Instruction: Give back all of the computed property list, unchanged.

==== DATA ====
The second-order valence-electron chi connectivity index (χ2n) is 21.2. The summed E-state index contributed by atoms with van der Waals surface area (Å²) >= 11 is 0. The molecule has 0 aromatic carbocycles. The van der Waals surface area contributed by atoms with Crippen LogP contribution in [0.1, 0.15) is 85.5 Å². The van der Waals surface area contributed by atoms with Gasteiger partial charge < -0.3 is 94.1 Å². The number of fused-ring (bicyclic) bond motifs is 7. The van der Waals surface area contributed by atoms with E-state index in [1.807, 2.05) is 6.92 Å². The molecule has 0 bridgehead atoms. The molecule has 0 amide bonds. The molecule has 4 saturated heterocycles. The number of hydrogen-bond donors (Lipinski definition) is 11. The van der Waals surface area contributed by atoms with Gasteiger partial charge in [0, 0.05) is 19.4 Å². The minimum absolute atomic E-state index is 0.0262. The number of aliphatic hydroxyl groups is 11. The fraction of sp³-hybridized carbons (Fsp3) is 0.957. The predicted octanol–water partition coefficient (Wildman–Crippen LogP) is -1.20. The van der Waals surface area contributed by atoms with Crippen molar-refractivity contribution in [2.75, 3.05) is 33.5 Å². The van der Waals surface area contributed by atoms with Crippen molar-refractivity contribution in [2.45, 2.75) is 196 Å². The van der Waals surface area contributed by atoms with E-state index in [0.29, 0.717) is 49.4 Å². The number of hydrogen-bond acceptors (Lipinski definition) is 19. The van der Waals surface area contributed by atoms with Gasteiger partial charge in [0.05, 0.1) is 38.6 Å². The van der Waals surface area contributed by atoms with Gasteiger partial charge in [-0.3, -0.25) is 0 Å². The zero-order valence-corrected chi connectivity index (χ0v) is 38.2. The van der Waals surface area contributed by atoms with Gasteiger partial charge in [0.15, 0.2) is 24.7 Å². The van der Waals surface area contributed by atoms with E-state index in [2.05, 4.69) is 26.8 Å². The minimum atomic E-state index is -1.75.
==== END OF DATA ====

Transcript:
The second-order valence-electron chi connectivity index (χ2n) is 21.2. The summed E-state index contributed by atoms with van der Waals surface area (Å²) >= 11 is 0. The molecule has 0 aromatic carbocycles. The van der Waals surface area contributed by atoms with Crippen LogP contribution in [0.1, 0.15) is 85.5 Å². The van der Waals surface area contributed by atoms with Gasteiger partial charge < -0.3 is 94.1 Å². The number of fused-ring (bicyclic) bond motifs is 7. The van der Waals surface area contributed by atoms with E-state index in [1.807, 2.05) is 6.92 Å². The molecule has 0 bridgehead atoms. The molecule has 0 amide bonds. The molecule has 4 saturated heterocycles. The number of hydrogen-bond donors (Lipinski definition) is 11. The van der Waals surface area contributed by atoms with Gasteiger partial charge in [0, 0.05) is 19.4 Å². The minimum absolute atomic E-state index is 0.0262. The number of aliphatic hydroxyl groups is 11. The fraction of sp³-hybridized carbons (Fsp3) is 0.957. The predicted octanol–water partition coefficient (Wildman–Crippen LogP) is -1.20. The van der Waals surface area contributed by atoms with Crippen molar-refractivity contribution in [2.75, 3.05) is 33.5 Å². The van der Waals surface area contributed by atoms with Crippen molar-refractivity contribution in [2.45, 2.75) is 196 Å². The van der Waals surface area contributed by atoms with E-state index in [0.29, 0.717) is 49.4 Å². The number of hydrogen-bond acceptors (Lipinski definition) is 19. The van der Waals surface area contributed by atoms with Gasteiger partial charge in [0.05, 0.1) is 38.6 Å². The van der Waals surface area contributed by atoms with Gasteiger partial charge in [-0.3, -0.25) is 0 Å². The zero-order valence-corrected chi connectivity index (χ0v) is 38.2. The van der Waals surface area contributed by atoms with Gasteiger partial charge in [0.15, 0.2) is 24.7 Å². The van der Waals surface area contributed by atoms with E-state index in [2.05, 4.69) is 26.8 Å². The minimum atomic E-state index is -1.75.